U.S. Consumer Spending Slows in August, Along With Income Growth

U.S. consumer spending in August slowed to the lowest rate in five months, with income, wage, and salary growth also slowing after four strong months. Adjusted for inflation, purchases fell 0.1 percent in August, following 0.3 percent growth in July. Bloomberg notes that while the slowdown is no cause for panic, given that consumer purchases are the engine driving the American economy, their ups and downs are worth following.

Consumption advanced a respectable 0.4 percent in July and 0.3 percent in June, according to the Commerce Department, and remained unchanged, for the first time since January, during the month of August. Early indications of the drop in real spending could be seen in slowing retail sales and flagging demand automobiles.

Personal incomes also grew just 0.2 percent in August, compared to 0.4 percent in July, marking the weakest income growth since February’s 0.1 percent drop. Wages and salaries increased just 0.1 percent in August after back to back months of 0.5 percent growth. Disposable income, or spending money left after taxes, experienced soft growth of 0.1% in August as well.

“It’s not the worst thing ever,” said Tom Simons, a money-market economist for Jefferies LLC to Bloomberg. “The consumer should come off the sidelines a bit more in coming months. Third-quarter consumer spending should be a little more moderate but still strong, reflecting a solid, healthy base.”

On the other hand, an uptick in hiring, cheaper gasoline prices and groceries, low-interest loans and consumer optimism suggest that consumption will deliver moderate, but healthy contributions to economic growth in the coming quarter. Economists are banking on consumption to lift the GDP growth rate to 3 percent in the current July-September performance.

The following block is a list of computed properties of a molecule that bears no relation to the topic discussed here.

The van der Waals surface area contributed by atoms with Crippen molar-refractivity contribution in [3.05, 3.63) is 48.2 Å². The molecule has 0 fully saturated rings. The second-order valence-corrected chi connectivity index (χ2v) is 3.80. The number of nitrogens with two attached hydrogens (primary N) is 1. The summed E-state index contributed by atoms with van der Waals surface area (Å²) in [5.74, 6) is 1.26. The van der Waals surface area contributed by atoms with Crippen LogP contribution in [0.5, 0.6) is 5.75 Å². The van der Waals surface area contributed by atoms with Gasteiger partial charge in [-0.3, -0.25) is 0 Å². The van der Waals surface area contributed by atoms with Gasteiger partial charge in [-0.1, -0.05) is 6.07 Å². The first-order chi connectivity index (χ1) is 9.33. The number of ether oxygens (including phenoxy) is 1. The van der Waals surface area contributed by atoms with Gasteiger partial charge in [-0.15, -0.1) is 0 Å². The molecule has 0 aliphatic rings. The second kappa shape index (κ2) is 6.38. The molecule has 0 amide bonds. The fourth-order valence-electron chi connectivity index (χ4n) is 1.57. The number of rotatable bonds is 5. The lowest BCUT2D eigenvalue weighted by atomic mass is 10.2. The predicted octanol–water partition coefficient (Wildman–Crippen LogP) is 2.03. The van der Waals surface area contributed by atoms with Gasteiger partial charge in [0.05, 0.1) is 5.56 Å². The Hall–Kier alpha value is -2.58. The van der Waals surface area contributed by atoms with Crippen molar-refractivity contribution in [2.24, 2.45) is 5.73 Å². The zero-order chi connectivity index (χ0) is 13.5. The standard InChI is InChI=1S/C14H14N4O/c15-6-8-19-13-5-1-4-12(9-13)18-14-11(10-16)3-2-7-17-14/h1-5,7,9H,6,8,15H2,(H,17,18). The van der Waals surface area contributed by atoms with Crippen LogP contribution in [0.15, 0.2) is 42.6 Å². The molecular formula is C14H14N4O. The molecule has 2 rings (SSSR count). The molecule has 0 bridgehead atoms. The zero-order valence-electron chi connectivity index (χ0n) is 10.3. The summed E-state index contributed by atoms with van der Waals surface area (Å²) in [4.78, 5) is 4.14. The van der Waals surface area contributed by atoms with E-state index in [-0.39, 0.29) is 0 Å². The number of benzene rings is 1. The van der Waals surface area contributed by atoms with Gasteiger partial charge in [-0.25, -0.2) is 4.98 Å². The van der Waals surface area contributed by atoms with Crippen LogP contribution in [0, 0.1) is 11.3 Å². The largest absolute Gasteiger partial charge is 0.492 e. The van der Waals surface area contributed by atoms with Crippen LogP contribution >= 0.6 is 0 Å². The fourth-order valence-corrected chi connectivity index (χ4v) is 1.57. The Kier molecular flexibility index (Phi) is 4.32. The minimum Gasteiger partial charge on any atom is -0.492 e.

While consumer confidence grew in September, that reading was at odds with the higher 5.7 percent savings rate that Americans charted in August, as higher savings usually indicate consumer anxiety and a conservative outlook on economic prospects.


Tempur Sealy Shares Plunge Following Lower 2016 Sales Guidance

Shares of Tempur Sealy International plummeted by 22% to $57.60 following the dismal sales guidance issued by the company, informing investors to expect a 1% to 3% decrease in net sales for 2016 compared to last year. Tempur Sealy also put its revised EBITDA at between $500 million and $525 million, down from the EBITDA guidance of $525 million to $550 million that it issued earlier this year in July.

“While our net sales are below expectations, our operational initiatives are going well and are continuing to drive considerable margin expansion,” Chief Executive Officer Scott Thompson said in a press release. “We currently expect net sales for the full year to be down 1 to 3 percent as compared to 2015.” Thompson, who was brought on board by activist investor H Partners Management LLC, has been aiming to cut costs and boost profit margins at the company in keeping with his mandate.